​Ulcers are common types of chronic, non-healing wounds. Patients with impaired sensation, prolonged periods of immobility, or advanced age can often suffer from ulcers. 

At the Center for Advanced Wound Care, we treat the following types of ulcers, but not limited to:

  • Diabetic ulcers: If you have diabetes, you may be prone to foot ulcers since you may not have protective sensation on your feet. Causes of foot ulcers include excessive pressure or rubbing against the skin that may result from wearing ill-fitting shoes or walking barefoot.
  • Pressure injuries: Bedridden patients, paraplegics and quadriplegics are at increased risk of developing pressure injuries. Pressure injuries are most common over the buttocks, hips, spine, shoulder, ankles and heels.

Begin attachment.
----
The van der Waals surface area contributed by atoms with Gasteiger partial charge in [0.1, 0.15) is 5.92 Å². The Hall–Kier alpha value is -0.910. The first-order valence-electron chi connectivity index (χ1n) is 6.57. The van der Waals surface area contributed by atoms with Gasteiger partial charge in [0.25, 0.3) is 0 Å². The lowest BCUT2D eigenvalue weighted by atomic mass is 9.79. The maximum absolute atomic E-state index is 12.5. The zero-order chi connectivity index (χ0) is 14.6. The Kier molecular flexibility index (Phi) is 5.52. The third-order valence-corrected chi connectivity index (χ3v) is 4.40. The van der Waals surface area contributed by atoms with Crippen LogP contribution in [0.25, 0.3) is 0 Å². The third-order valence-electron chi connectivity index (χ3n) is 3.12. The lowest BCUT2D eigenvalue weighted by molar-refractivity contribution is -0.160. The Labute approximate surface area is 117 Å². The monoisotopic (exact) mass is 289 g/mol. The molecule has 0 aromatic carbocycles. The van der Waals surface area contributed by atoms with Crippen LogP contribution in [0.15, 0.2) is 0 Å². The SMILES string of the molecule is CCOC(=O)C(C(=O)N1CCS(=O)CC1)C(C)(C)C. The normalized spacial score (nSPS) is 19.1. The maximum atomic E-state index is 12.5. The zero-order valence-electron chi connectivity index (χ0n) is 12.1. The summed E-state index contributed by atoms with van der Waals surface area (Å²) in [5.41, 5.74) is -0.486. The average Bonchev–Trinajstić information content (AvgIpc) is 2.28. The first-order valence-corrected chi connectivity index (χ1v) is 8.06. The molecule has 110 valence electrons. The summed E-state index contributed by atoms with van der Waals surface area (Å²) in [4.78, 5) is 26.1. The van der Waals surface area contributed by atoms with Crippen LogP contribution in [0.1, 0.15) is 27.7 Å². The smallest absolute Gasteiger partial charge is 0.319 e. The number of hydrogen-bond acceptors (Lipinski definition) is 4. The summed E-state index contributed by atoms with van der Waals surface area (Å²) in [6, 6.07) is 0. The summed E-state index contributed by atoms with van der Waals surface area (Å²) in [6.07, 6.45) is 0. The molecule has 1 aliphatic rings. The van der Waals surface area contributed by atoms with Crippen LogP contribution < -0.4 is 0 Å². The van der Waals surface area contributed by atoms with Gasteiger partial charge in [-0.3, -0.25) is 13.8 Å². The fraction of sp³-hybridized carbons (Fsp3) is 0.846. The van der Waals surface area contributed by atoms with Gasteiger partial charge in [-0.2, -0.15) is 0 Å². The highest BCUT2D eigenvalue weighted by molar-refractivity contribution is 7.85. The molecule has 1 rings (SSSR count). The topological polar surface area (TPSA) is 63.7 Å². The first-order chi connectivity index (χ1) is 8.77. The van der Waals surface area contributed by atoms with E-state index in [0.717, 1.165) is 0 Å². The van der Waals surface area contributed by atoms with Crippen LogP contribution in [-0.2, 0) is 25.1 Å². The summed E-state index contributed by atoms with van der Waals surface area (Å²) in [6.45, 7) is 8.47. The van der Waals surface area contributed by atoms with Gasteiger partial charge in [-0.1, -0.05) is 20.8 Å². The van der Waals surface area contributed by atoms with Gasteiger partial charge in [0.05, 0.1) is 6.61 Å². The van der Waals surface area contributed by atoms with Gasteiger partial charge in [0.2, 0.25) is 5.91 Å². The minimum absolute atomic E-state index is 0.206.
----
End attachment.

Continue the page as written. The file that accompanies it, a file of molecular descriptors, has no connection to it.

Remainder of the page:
• Traumatic ulcers:Trauma or injury to the body may result in a loss of tissue layers and damage to or loss of body parts or organs. Trauma may also compromise the arterial, venous or lymphatic systems of the body.
  • Ulcers due to arterial insufficiency:Complete or partial arterial blockage can lead to ulcers. If you have arterial disease, you may have tests to measure blood flow or to locate a blockage in your arteries.
  • Venous ulcers: These ulcers are usually a symptom of venous disease, where the veins in your legs are compromised, causing blood to build up. Typical venous ulcers appear near the ankle and are often painful.